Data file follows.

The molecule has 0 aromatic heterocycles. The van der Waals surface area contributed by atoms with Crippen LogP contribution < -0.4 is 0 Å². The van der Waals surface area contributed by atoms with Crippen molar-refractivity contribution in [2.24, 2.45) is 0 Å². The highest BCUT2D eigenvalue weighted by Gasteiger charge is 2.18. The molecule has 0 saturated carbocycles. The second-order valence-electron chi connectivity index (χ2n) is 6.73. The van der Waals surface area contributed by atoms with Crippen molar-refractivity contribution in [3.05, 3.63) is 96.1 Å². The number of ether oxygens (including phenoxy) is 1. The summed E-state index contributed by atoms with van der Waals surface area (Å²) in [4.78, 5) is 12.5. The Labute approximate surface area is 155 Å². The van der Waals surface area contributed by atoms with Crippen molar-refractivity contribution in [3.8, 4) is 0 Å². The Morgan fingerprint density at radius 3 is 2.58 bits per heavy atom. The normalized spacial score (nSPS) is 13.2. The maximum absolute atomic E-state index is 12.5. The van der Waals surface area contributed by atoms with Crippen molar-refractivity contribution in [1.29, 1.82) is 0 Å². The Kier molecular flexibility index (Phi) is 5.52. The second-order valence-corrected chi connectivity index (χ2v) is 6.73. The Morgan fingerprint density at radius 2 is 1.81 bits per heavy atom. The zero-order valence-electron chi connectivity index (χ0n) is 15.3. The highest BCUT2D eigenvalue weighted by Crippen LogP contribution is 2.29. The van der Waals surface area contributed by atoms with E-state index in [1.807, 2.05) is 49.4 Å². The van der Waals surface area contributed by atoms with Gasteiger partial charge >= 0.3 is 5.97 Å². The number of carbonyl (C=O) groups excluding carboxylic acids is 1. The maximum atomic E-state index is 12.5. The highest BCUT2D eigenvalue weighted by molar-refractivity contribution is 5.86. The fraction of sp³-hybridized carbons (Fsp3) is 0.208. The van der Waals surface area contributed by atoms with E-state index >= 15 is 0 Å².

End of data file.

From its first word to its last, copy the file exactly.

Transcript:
The molecule has 0 aromatic heterocycles. The van der Waals surface area contributed by atoms with Crippen LogP contribution < -0.4 is 0 Å². The van der Waals surface area contributed by atoms with Crippen molar-refractivity contribution in [2.24, 2.45) is 0 Å². The highest BCUT2D eigenvalue weighted by Gasteiger charge is 2.18. The molecule has 0 saturated carbocycles. The second-order valence-electron chi connectivity index (χ2n) is 6.73. The van der Waals surface area contributed by atoms with Crippen molar-refractivity contribution in [3.05, 3.63) is 96.1 Å². The number of ether oxygens (including phenoxy) is 1. The summed E-state index contributed by atoms with van der Waals surface area (Å²) in [4.78, 5) is 12.5. The Labute approximate surface area is 155 Å². The van der Waals surface area contributed by atoms with Crippen molar-refractivity contribution in [3.8, 4) is 0 Å². The Morgan fingerprint density at radius 3 is 2.58 bits per heavy atom. The normalized spacial score (nSPS) is 13.2. The maximum absolute atomic E-state index is 12.5. The van der Waals surface area contributed by atoms with Crippen molar-refractivity contribution in [1.29, 1.82) is 0 Å². The Kier molecular flexibility index (Phi) is 5.52. The second-order valence-corrected chi connectivity index (χ2v) is 6.73. The Morgan fingerprint density at radius 2 is 1.81 bits per heavy atom. The zero-order valence-electron chi connectivity index (χ0n) is 15.3. The highest BCUT2D eigenvalue weighted by Crippen LogP contribution is 2.29. The van der Waals surface area contributed by atoms with E-state index in [1.807, 2.05) is 49.4 Å². The van der Waals surface area contributed by atoms with Gasteiger partial charge >= 0.3 is 5.97 Å². The number of carbonyl (C=O) groups excluding carboxylic acids is 1. The maximum atomic E-state index is 12.5. The highest BCUT2D eigenvalue weighted by molar-refractivity contribution is 5.86. The fraction of sp³-hybridized carbons (Fsp3) is 0.208. The van der Waals surface area contributed by atoms with E-state index >= 15 is 0 Å².